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It’s time to take a holistic approach to cybersecurity by rethinking policies

Solving cybersecurity threats shouldn’t be seen as discrete. Rather it is important to take a holistic approach to achieve the overall result of cybersecurity.

Trying to solve cybersecurity threats shouldn’t be seen as discrete. Most often enterprises pick a solution like a firewall that is punctual but it only solves one specific issue of the overall problem. Rather it is important to take a holistic approach of what products an organization combines to achieve the overall result of cybersecurity.

Let’s take a deeper dive into this topic.

Let’s rethink how we approach policies

Organizations can rethink their approach to cybersecurity by writing down simple policies in plain English. This makes the security goals easier to dictate and help clarify what should or shouldn’t happen in a given scenario. To do this you want to move away from the thought process of role-based access control (RBAC) where one is only considering artificial roles and groups and not other attributes, it is key to not do a role engineering exercise.

When goals and configuration are written as policies in simple English, it makes it easier to digest the policies into actionable items and helps professionals understand all the tools available to them in the cybersecurity and identity and access management (IAM) realms. Some of the tools may be user directories, identity management products, authorization products and so forth.

But at the end of the day, it is a matter of maintaining a higher-level policy before digesting or translating it into different parts. The high level policies are the ones that the C-levels care about and establish. The high level policies are the ones the business will be measured against. These are the same policies that will be used in a disaster recovery plan. What matters is being able to digest the policies into actionable configuration in your cybersecurity products.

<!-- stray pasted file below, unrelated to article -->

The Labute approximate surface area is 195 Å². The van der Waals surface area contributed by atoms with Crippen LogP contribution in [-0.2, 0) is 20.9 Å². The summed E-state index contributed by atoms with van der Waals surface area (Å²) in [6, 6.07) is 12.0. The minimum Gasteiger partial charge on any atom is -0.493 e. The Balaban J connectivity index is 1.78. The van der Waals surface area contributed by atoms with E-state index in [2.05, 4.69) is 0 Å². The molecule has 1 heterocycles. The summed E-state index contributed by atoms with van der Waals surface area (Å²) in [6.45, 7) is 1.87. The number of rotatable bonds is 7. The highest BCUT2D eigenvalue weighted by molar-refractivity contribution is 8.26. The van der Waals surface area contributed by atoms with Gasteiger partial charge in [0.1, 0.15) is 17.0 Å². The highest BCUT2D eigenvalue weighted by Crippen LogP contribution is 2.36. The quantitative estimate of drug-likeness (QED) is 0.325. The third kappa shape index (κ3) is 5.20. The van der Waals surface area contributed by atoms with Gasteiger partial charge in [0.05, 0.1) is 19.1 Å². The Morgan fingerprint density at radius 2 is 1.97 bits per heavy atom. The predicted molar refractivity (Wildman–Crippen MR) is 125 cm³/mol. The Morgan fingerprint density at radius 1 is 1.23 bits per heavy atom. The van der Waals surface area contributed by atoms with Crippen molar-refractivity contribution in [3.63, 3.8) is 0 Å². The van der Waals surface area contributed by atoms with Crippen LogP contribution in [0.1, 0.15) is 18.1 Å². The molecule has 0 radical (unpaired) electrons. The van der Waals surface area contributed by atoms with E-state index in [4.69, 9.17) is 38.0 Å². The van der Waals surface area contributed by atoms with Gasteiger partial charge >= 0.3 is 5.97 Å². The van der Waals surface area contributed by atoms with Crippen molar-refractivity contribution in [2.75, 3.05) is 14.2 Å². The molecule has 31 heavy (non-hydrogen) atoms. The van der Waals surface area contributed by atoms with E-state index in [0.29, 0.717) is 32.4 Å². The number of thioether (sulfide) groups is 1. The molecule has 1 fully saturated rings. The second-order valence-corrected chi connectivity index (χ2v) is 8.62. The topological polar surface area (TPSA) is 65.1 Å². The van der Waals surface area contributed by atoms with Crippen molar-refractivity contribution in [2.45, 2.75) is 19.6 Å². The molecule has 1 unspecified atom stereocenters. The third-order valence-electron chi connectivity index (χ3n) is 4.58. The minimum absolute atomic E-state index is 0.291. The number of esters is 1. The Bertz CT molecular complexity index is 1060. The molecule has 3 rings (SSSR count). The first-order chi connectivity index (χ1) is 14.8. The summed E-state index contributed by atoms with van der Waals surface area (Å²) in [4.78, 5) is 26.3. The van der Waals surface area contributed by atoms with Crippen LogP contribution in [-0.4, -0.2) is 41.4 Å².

Clear requirements naturally lead to strong policies

When looking at your overall cybersecurity strategy, it is important to identify how components work together and what they achieve. Does your authorization solution allow for policy as a means of configuration. If so, let’s look at the policy lifecycle: there is a stage that identifies what the policy is and what other policies it may apply to. This helps identify who is responsible for each part of the policy and how the different parts will be implemented in different tools.

Creating a clear policy is only one part of the lifecycle. The other part is reporting back on the policy once it has been implemented. For example if a part of the policy has to do with API authorization, how do you report back that the API gateway and authorization engine have been configured correctly? And how do you keep track of configuration maintained on the API gateway and PDP?

If we take a policy-based approach and adopt an externalized authorization architecture this gives us the opportunity to collect rich audit logs that act as a trail of all the access that was granted or denied and becomes extremely easy to prove compliance of the technical policies with the original high-level policies.

Gain more knowledge on rethinking policies

Ready to start rethinking how your organization does policies? Download our The State of Authorization: Playbook Edition which takes a look at creating policies and each step of the policy lifecycle.

Other good reads to expand your policy knowledge include:

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About the author

As Chief Technology Officer, David has experience leading the design and development of Salesforce’s identity offering including customer identity and access management (CIAM). He is a founding member of IDPro, a co-author of the OASIS XACML standard, and an expert on standard-based authorization as part of an overall IAM implementation.